What the Heck is a Moonbow?

What the Heck is a Moonbow?

A few years ago when I was really starting to get into digital photography, I was looking through a list of photography workshops being offered, and one of them struck me as being particularly interesting: students were going to photograph a “Moonbow” in Yosemite National Park. Well, that sounds pretty cool! What the heck is a moonbow? Well, as you probably have guessed, it’s a rainbow created by the moon. This particular one would involve a full moon and the mist from the heavy spring flow of Yosemite Falls.

I hadn’t been to Yosemite since I was four (and remember absolutely nothing, not even careening down the mountain in the dark in low gear with smoking brakes), and I hadn’t done any digital night photography yet, so why not? I signed up and booked a flight to Cali. (Apparently this nickname upsets some locals. Too bad.)

The workshop company, Y Explore Yosemite (interesting name), is literally a mom-and-pop operation run by some really nice folks, John and Catherine DeGrazio. They sent me a list of gear to bring for the shoot that essentially boiled down to this: 1) rain gear for me, and 2) rain gear for my camera. Expect to get wet. And cold. And tired.

My instructions said to meet at the Yosemite Falls bus stop at 10 PM. Hmmm. Sounds like a good place to do a drug deal, doesn’t it? So I met my instructor, John Sensor (great name for a digital photographer, I think), and my instructor-in-training, and not one other student. Talk about a teacher to student ratio! Anyway, we started going over our checklist. The plan was to get all of the camera settings adjusted under the light of the bus shelter before heading down the trail in the dark. Sure, we had headlamps, but it was easier to work out the details ahead of time.

"Moonbow" at Lower Yosemite Falls, Yosemite National Park

“Moonbow” at Lower Yosemite Falls, Yosemite National Park

John, it seems, has been shooting moonbows for decades, going all the way back to the film days if you can believe that, so he pretty much had the settings figured out. I heeded his technical advice, and then we headed down the trail.

If you’ve never done any night or sunrise photography at popular sites, the etiquette practiced by fellow photographers might not occur to you. It turns out that one thing we generally anticipate is that other photographers might already be there making an exposure that a headlamp or flashlight could ruin. So as we neared the viewing platform, we turned off our headlamps and walked up by moonlight.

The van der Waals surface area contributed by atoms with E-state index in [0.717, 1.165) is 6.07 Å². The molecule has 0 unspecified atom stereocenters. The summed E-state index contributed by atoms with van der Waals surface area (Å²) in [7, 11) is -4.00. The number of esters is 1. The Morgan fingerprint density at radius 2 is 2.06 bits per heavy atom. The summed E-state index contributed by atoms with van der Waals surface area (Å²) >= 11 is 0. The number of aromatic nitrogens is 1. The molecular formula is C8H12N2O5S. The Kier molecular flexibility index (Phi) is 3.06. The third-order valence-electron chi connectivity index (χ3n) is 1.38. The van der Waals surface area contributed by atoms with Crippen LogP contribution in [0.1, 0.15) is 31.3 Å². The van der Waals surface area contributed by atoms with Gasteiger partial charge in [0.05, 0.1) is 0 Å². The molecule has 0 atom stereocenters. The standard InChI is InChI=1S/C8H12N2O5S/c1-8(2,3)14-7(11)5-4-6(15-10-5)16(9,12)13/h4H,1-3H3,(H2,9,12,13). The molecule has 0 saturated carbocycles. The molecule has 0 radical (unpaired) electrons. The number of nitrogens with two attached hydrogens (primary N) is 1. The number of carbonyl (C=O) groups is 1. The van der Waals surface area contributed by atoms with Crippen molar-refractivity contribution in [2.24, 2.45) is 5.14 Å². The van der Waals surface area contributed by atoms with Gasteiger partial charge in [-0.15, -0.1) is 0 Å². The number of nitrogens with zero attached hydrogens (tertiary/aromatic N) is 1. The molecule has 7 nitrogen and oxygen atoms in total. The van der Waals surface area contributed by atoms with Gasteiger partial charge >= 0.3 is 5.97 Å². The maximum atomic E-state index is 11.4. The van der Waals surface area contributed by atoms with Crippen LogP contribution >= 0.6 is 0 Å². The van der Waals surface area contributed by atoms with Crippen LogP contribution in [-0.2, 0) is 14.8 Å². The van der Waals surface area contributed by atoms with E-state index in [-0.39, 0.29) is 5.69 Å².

We set up our tripods and waited for the moon to rise high enough to illuminate the mist at the bottom of the falls. I had on rain gear and layers of warm clothes, knowing I would just be standing there for several hours. The camera was wearing a large clear plastic bag called a “Rain Sleeve”, with a UV filter on the front to protect the front lens element as well. The plan was simple: keep a towel over the camera until a moonbow appeared, then remove the towel and take a 20 second exposure. Wipe the mist off the filter with a lens cloth, replace the towel, and repeat.

Early on, we had a large number of tourists out there taking flash pictures of the rainbow with their point-and-shoot cameras. What can I say? But eventually they got bored and headed back to the lodge, and the serious photographers were left in peace.

The Rain Sleeve did a fantastic job of keeping my camera dry. Unfortunately, since we had arrived in the dark and I couldn’t really see how far back the mist was reaching, it seems I left my camera bag a bit too close to the falls – it was soaking wet! Oh well, at least nothing was damaged.

We stayed out until about 1:30 AM, when the moonbow fell below the bottom of the falls. I enjoyed the workshop and don’t think I did too badly for a first try. I have since returned to Yosemite three more times to shoot during different seasons and locations. Yosemite is beautiful any time of year, and well worth a visit if you’ve never been. One thing is certain – I’ll be back again!

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2 Responses to “What the Heck is a Moonbow?”

  1. Catherine says:

    One of my favorites! Good job as always.

  2. France's Trudell says:

    Beautiful photos.

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